I didn’t think Theo Epstein had it in him. I was confident that the Boston Red Sox were just going through the motions of trying to trade Manny Ramirez. I thought that all of the trade talk this past week was designed to show Manny that the Sox tried to grant his wish for a trade, but due to Manny’s bad attitude no one wanted him. I thought that this would be the motivation that Manny needed to put up monster numbers the next two months of the season and ensure the giant free agent contract that he so desired.
I guess I was wrong.
Goodbye, Manny. Hello, Jason Bay!
Why trade arguably the greatest right handed hitter in Major League history? For starters, Manny has always been about Manny. He doesn’t care about the game of baseball. He doesn’t care about the fans, and he sure as hell doesn’t give a crap about his teammates. If he did he wouldn’t have put himself in this situation.
Boston has always been a blue-collar, hard working city that prides itself on supporting a baseball team that always plays hard and gives 100%. That’s why guys like Trot Nixon, Gabe Kapler and Dustin Pedroia are fan favorites. The fans put up with Manny’s laissez-faire attitude as long as we could, but eventually his act grew tired.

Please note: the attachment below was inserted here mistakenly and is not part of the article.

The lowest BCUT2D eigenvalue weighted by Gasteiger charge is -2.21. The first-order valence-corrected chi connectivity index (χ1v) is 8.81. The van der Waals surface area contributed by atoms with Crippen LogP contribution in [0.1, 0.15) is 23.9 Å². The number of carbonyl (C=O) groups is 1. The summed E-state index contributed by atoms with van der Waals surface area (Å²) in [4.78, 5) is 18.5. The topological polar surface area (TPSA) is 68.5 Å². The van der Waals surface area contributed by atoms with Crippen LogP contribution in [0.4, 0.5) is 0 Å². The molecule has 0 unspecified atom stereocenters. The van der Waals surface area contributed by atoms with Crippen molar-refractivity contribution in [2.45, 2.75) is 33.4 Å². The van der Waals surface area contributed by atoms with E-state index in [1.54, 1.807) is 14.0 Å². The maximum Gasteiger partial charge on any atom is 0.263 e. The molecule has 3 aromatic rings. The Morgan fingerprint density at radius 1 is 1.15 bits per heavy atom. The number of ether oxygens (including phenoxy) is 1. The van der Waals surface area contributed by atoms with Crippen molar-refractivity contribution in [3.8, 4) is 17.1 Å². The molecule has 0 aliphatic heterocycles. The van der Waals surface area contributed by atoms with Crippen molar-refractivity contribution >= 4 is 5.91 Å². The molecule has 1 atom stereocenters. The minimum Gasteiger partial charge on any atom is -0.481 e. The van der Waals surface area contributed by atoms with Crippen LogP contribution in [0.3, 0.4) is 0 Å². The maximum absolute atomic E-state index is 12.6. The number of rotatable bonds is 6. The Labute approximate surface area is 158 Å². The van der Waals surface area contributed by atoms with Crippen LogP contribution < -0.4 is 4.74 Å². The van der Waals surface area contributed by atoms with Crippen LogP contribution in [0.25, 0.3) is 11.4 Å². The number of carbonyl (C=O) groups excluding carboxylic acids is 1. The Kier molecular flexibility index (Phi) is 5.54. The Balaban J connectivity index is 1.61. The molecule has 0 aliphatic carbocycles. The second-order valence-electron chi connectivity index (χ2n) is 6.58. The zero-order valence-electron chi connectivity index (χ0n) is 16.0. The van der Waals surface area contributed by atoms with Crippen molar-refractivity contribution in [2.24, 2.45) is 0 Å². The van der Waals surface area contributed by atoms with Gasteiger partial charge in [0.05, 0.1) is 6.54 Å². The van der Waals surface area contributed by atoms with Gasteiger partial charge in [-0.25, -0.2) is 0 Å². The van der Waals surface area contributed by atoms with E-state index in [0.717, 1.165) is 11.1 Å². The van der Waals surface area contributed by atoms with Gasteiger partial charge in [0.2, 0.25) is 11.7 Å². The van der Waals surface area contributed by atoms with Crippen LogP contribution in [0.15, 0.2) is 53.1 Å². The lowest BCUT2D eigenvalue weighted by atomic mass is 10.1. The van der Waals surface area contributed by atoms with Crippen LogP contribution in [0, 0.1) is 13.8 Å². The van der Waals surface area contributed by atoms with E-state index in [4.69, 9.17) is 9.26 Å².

Manny was set up to be the sixth Red Sox player to have his number retired at Fenway Park. He was going to be the guy would tell our grandchildren about, the same way we heard stories about Ted Williams. Manny was that good.
But that wasn’t enough for Manny.
Manny thrived in the spotlight, and if it wasn’t shining on him, another version of Manny would appear. The Manny that pouted and pulled himself from the lineup. The Manny that would never play through the same pain that each and every one of his teammates were playing through during the course of a long season.
The Manny that called out management and quit on teammates.
Don’t think for a second that dealing Manny across the country is going to change anything. He’s still going to be the guy that doesn’t run out ground balls and flops around the outfield. How will Manny’s defense be now that he’s actually going to have to cover some ground, without a 37-foot-tall security blanket right behind him? How will Manny’s numbers be affected going from an offensive paradise at Fenway to the land of the long fly-ball out?
These questions are going to be answered sooner rather than later. Manny can now be Manny, for as long as he wants to.
I’m just glad I don’t have to watch it anymore.